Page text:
Except that as the eye glances down, it starts to go wrong…
This is a Mary Ann Beasley match, not William (he’s the father), so the date is wrong, and in fact, the person, place, and county is wrong too.
I could easily have tapped on the Save button, and added this wrong information to my tree, rather than scrolling down to the bottom to find the wrong information.
What Ancestry need to do here, is give some more information in that summary box – state that the match is because William is noted as a ‘Father’, and perhaps give the child name and date, or at least the location name, therefore saving me 2 more clicks before I find the mismatch information.
The correct information for Mary Beasley, is that she remained in Ely, Cambridgeshire, for her entire life – baptism, marriage, and burial.
I’m wondering how many other users bother to check this over before just accepting it?
Where the Hell is that?
Whilst I don’t have an example to illustrate it here, if you’re an Ancestry user, i’m sure that you’ll be familiar with numerical place names (e.g. “110910345, East Sussex, England” or completely nonsensical place names that Ancestry appears to have merrily absorbed (like “Haddenham, Cambridgeshire, Utah, Russian Federation, USA”).
After about half an hour of posting this particular blog post, I found another glowing example: those pesky time-traveller ancestors.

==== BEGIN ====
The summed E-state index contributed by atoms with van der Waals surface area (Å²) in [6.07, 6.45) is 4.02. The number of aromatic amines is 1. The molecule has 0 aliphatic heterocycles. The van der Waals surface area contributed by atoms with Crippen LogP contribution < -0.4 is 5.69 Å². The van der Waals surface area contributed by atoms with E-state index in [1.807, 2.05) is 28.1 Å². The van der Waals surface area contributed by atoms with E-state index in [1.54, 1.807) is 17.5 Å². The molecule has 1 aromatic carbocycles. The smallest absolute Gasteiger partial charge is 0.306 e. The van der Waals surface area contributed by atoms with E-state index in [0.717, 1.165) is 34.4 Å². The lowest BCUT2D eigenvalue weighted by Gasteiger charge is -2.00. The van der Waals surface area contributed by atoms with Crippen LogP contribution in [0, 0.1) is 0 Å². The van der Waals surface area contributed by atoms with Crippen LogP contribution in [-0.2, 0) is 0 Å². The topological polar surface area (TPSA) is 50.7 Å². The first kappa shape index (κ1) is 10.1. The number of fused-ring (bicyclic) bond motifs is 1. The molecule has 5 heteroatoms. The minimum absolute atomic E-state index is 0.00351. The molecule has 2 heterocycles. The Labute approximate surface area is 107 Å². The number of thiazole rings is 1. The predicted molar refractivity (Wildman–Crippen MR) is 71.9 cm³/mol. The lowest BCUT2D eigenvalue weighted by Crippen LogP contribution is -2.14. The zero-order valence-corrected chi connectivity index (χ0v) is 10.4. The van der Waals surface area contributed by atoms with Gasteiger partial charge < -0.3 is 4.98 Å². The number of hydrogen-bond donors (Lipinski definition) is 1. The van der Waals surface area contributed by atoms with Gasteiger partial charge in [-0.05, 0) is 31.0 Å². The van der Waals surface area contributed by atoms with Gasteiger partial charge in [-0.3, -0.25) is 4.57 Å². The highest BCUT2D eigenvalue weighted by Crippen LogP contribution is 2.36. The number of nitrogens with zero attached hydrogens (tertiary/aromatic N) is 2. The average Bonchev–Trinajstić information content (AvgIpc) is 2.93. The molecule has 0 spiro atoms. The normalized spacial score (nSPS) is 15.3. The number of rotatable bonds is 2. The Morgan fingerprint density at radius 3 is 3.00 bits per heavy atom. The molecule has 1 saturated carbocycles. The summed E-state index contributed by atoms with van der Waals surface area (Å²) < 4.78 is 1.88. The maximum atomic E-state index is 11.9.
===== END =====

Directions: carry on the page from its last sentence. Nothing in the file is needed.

In this example, my 5x Great Aunt Ann Pavett (née Yarrow) appears to have some extraordinary genes that I’m not sure I’ve been handed.
She travels through time.
Here’s some more delightful Member’s Trees matches, and this time, the fault has spread (I’ve obfuscated the tree owners simply to stop Matthew Hopkins II from being unleashed).
But what’s this… I’ve discovered a child I didn’t know that she and her husband had…. 60 years before she was born.
And so the rot spreads. I look forward to meeting Ursula Pavett’s mother to check my family tree notes against.
Some simple date checking here would help to stop nonsense like this from appearing, and more importantly from spreading.
Keep Ancestry Tidy
User added and imported data is going to be hard to clean, fix, or even verify as it goes in – because yes, that 4th Cousin 2x Removed’s child, will know more about them than me.
You’ve got so many files, softwares, record sources with varying levels of granularity and data fields, and users with independent approaches, that the whole thing must be an ugly tangled bowl of spaghetti behind the scenes at Ancestry.
I’m sure their UX team and data teams are peddling as fast as they can , but as fiction easily slides seamlessly in to eat up the facts without remorse, I’d love to see some kind of partnership to do data verification for places, or even just a few more interface improvements.
Outside of family history (yes, there is such a place!), in the land called ‘work’, I spend a bit of my time tidying up Google Maps – demolishing spammy and incorrect locations, and getting fake and paid reviews removed. It’s slow, but it’s damn cathartic. An affectionate term of ‘Stop Crap On The Map’ has emerged for this, so I feel we need one for Ancestry’s rubbish info.
How about ‘Stop Debris On The Tree’?
I’d love to hear your stories of crappy data, accidental boughs, and alternative slogans in the comments!
As ever, thanks for reading, and happy tree surgery,